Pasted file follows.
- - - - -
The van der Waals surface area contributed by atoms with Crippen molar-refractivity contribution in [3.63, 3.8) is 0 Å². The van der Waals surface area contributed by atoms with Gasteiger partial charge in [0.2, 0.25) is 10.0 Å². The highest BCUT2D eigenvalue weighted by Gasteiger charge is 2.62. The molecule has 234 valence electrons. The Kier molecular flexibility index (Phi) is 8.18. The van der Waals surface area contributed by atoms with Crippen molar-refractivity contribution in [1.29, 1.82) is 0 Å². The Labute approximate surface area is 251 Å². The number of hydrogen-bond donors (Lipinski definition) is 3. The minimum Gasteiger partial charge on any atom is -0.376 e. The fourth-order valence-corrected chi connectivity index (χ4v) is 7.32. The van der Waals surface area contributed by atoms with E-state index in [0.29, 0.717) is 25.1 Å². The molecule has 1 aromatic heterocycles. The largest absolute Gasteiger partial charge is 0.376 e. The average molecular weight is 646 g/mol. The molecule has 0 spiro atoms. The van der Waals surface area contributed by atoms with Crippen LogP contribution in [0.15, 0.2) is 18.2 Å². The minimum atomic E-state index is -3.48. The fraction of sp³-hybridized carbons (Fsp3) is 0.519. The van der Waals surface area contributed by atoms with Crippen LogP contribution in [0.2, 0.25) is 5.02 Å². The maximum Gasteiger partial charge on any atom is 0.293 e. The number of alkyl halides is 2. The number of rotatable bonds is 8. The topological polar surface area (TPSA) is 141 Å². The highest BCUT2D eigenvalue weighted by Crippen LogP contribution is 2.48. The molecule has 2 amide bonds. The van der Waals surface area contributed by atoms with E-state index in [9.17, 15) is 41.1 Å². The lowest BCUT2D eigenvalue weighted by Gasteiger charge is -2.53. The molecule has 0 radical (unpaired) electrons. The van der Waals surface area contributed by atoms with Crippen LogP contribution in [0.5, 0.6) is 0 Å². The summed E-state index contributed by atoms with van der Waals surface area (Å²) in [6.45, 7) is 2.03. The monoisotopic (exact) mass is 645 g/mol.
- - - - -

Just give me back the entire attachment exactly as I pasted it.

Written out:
The van der Waals surface area contributed by atoms with Crippen molar-refractivity contribution in [3.63, 3.8) is 0 Å². The van der Waals surface area contributed by atoms with Gasteiger partial charge in [0.2, 0.25) is 10.0 Å². The highest BCUT2D eigenvalue weighted by Gasteiger charge is 2.62. The molecule has 234 valence electrons. The Kier molecular flexibility index (Phi) is 8.18. The van der Waals surface area contributed by atoms with Crippen molar-refractivity contribution in [1.29, 1.82) is 0 Å². The Labute approximate surface area is 251 Å². The number of hydrogen-bond donors (Lipinski definition) is 3. The minimum Gasteiger partial charge on any atom is -0.376 e. The fourth-order valence-corrected chi connectivity index (χ4v) is 7.32. The van der Waals surface area contributed by atoms with E-state index in [0.29, 0.717) is 25.1 Å². The molecule has 1 aromatic heterocycles. The largest absolute Gasteiger partial charge is 0.376 e. The average molecular weight is 646 g/mol. The molecule has 0 spiro atoms. The van der Waals surface area contributed by atoms with Crippen LogP contribution in [0.15, 0.2) is 18.2 Å². The minimum atomic E-state index is -3.48. The fraction of sp³-hybridized carbons (Fsp3) is 0.519. The van der Waals surface area contributed by atoms with Crippen LogP contribution in [0.2, 0.25) is 5.02 Å². The maximum Gasteiger partial charge on any atom is 0.293 e. The number of alkyl halides is 2. The number of rotatable bonds is 8. The topological polar surface area (TPSA) is 141 Å². The highest BCUT2D eigenvalue weighted by Crippen LogP contribution is 2.48. The molecule has 2 amide bonds. The van der Waals surface area contributed by atoms with E-state index in [9.17, 15) is 41.1 Å². The lowest BCUT2D eigenvalue weighted by Gasteiger charge is -2.53. The molecule has 0 radical (unpaired) electrons. The van der Waals surface area contributed by atoms with Crippen LogP contribution in [0.5, 0.6) is 0 Å². The summed E-state index contributed by atoms with van der Waals surface area (Å²) in [6.45, 7) is 2.03. The monoisotopic (exact) mass is 645 g/mol.